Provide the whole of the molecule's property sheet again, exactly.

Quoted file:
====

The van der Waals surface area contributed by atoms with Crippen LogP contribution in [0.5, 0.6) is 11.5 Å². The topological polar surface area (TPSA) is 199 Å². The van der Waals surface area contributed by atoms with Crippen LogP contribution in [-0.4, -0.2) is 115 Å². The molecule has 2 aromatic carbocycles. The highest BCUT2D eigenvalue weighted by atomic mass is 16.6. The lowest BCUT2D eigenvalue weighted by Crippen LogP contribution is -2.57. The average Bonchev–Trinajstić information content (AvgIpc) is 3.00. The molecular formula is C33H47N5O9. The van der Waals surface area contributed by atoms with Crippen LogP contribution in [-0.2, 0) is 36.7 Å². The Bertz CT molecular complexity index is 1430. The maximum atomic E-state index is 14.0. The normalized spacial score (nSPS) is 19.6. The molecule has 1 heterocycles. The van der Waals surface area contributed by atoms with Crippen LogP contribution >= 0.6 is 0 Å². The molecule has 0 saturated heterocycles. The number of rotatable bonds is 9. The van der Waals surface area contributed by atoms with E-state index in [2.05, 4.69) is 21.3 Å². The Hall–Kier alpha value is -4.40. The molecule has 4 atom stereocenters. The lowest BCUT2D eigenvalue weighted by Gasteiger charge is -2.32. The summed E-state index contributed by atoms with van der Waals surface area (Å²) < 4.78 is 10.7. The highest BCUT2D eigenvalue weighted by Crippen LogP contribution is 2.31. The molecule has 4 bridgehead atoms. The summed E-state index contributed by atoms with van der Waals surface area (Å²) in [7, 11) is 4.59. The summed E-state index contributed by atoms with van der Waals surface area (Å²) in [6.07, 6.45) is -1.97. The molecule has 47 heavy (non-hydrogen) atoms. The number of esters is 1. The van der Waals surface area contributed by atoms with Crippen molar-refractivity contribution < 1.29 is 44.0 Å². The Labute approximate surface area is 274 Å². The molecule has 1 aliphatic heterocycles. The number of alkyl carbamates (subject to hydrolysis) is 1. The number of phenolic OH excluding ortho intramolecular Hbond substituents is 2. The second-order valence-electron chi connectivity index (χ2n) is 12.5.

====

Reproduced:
The van der Waals surface area contributed by atoms with Crippen LogP contribution in [0.5, 0.6) is 11.5 Å². The topological polar surface area (TPSA) is 199 Å². The van der Waals surface area contributed by atoms with Crippen LogP contribution in [-0.4, -0.2) is 115 Å². The molecule has 2 aromatic carbocycles. The highest BCUT2D eigenvalue weighted by atomic mass is 16.6. The lowest BCUT2D eigenvalue weighted by Crippen LogP contribution is -2.57. The average Bonchev–Trinajstić information content (AvgIpc) is 3.00. The molecular formula is C33H47N5O9. The van der Waals surface area contributed by atoms with Crippen LogP contribution in [-0.2, 0) is 36.7 Å². The Bertz CT molecular complexity index is 1430. The maximum atomic E-state index is 14.0. The normalized spacial score (nSPS) is 19.6. The molecule has 1 heterocycles. The van der Waals surface area contributed by atoms with Crippen LogP contribution >= 0.6 is 0 Å². The molecule has 0 saturated heterocycles. The number of rotatable bonds is 9. The van der Waals surface area contributed by atoms with E-state index in [2.05, 4.69) is 21.3 Å². The Hall–Kier alpha value is -4.40. The molecule has 4 atom stereocenters. The lowest BCUT2D eigenvalue weighted by Gasteiger charge is -2.32. The summed E-state index contributed by atoms with van der Waals surface area (Å²) < 4.78 is 10.7. The highest BCUT2D eigenvalue weighted by Crippen LogP contribution is 2.31. The molecule has 4 bridgehead atoms. The summed E-state index contributed by atoms with van der Waals surface area (Å²) in [7, 11) is 4.59. The summed E-state index contributed by atoms with van der Waals surface area (Å²) in [6.07, 6.45) is -1.97. The molecule has 47 heavy (non-hydrogen) atoms. The number of esters is 1. The van der Waals surface area contributed by atoms with Crippen molar-refractivity contribution < 1.29 is 44.0 Å². The Labute approximate surface area is 274 Å². The molecule has 1 aliphatic heterocycles. The number of alkyl carbamates (subject to hydrolysis) is 1. The number of phenolic OH excluding ortho intramolecular Hbond substituents is 2. The second-order valence-electron chi connectivity index (χ2n) is 12.5.